A girl and her cat take on the world with nothing more than a cup of tea and a good book and enough dreams to fill the universe.

Don’t Suck on the Bones

Rule Number on of David’s Fossil Lab: Don’t Suck on the Bones.


This Monday, we began a new unit of fossils and evolutionary biology with a little bit of geology sprinkled in. Our supervisor was out and we mentors had free reign…. which produced some interesting results. We spent more time learning through playing and the discussions that stemmed from this hands on activity was surprisingly deep. We talked about deep time and past life forms and how to teach evolution in classrooms. Our students discovered the geology museum and the rock piles outside the geoscience hall and the cool, unwanted specimens you could find there. They made their own trackways and crazy creatures to mate with each other. They even tried to reassemble part of a cow’s skeleton. It was encouraging to see our students engage in what we were doing and begin tweaking the ideas so that they were even better and more applicable to a kindergarten classroom. At risk of sounding cheesy, learning really began to take off this week. We were on the right track and I hope to see this enthusiasm carry through into the units in the future.


Last week, I was without my computer and therefore was unable to find time to find a computer so that I could blog. Yet, science marched on. Ben went through his chemistry unit where we were combining things like zinc and hydrochloric acid to fill up balloons that we could then introduce to flame to see the color of the gas. We tried to make rock candy and we grew crystals out of borax. Somehow we also managed to get an egg to get sucked down into a flask and then the trickier part rested in getting it out.


So, without further ado, here are this weeks (and last weeks) science blogs:Image

Miss Adams continues to be incredibly prolific. She has blogged more often than anyone else on this project and she deserves on of David’s hard won gold stars. She has blogged about fossilization and mating (including lots of cute pictures of the creatures they created), she has created an excellent YouTube video of our tsunami experiments and our encounters with different gases. Miss Adams even created a cabbage rainbow to determine the different pH of materials and she blogged about her ‘gasy experience’ during Ben’s chemistry unit.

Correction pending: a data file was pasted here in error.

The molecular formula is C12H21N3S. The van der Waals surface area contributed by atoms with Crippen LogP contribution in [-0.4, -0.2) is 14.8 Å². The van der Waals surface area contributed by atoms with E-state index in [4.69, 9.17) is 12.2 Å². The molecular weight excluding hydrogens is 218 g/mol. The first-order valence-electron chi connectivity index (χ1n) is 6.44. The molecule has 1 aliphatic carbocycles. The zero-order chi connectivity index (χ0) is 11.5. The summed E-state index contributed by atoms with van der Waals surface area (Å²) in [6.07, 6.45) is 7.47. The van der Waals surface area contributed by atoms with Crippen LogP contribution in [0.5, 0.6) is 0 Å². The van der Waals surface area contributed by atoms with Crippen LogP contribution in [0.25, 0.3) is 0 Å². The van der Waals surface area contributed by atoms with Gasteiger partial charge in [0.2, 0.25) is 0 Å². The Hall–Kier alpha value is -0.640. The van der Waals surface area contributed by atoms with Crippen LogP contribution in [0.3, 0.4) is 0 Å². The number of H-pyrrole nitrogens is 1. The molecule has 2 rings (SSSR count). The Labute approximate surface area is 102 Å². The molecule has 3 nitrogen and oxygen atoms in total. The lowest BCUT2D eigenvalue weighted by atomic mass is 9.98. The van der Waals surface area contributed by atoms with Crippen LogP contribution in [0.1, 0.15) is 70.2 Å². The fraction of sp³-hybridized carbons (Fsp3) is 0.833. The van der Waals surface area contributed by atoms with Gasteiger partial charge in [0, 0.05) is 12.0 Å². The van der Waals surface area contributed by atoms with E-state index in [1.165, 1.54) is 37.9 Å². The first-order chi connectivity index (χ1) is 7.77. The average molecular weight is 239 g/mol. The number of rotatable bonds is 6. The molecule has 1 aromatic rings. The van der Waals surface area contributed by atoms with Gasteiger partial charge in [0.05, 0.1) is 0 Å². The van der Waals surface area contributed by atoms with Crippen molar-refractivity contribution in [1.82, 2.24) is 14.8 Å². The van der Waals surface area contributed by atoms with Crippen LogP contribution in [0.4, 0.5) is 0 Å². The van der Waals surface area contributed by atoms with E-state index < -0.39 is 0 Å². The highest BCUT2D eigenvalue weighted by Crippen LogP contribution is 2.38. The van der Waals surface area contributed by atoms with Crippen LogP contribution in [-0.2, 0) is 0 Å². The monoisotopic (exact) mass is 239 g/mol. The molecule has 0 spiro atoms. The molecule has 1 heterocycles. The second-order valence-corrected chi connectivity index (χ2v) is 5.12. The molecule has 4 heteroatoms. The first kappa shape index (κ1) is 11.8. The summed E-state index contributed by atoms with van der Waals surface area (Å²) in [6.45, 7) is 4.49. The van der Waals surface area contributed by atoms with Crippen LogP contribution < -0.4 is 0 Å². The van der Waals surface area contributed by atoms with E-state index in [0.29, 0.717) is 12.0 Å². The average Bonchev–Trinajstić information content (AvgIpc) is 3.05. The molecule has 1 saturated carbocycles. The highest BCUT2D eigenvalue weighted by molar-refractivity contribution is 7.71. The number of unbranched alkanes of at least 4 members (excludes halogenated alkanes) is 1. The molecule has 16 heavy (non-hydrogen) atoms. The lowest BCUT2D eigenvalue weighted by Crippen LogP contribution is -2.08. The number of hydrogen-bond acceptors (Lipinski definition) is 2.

Diane has caught up in her blogging this past week with blogs about her tsunami projects and she included a great reflection as to the problems she faced in trying to find a way to demonstrate the massive waves. She also blogged about the chemistry unit and she has posted some fabulous pictures of all the different experiments and models they made – including bouncy balls.


Steffie has put up some really wonderful photos of the projects they have been working on during the past few weeks. You should take a look at the beautiful Borax crystals she grew here. Her post on the gases experimentation have some pending videos, but if you would like to see the whole team in action, you should still take a look at her own cabbage rainbow.


Miss Willnerd created a very cool timeline of the gases projects with lots of awesome pictures of balloons expanding. It is a bit like a digital flipbook really.


Dani blogged some very excellent videos of the gas experiments! Seriously, you should all go take a look. It’s awesome and her blog has an even better title: “Beans, beans, the magical fruit; the more you eat, the more you….” She also gives you all a riddle about what happens when you add cornstarch and water together in the form of a video. See if you can figure out what that combination forms for yourself when you go watch her video.


Well, that about sums it up for this week’s NASA blog round up. We’ll be back next week with DNA and skeleton photos hopefully!


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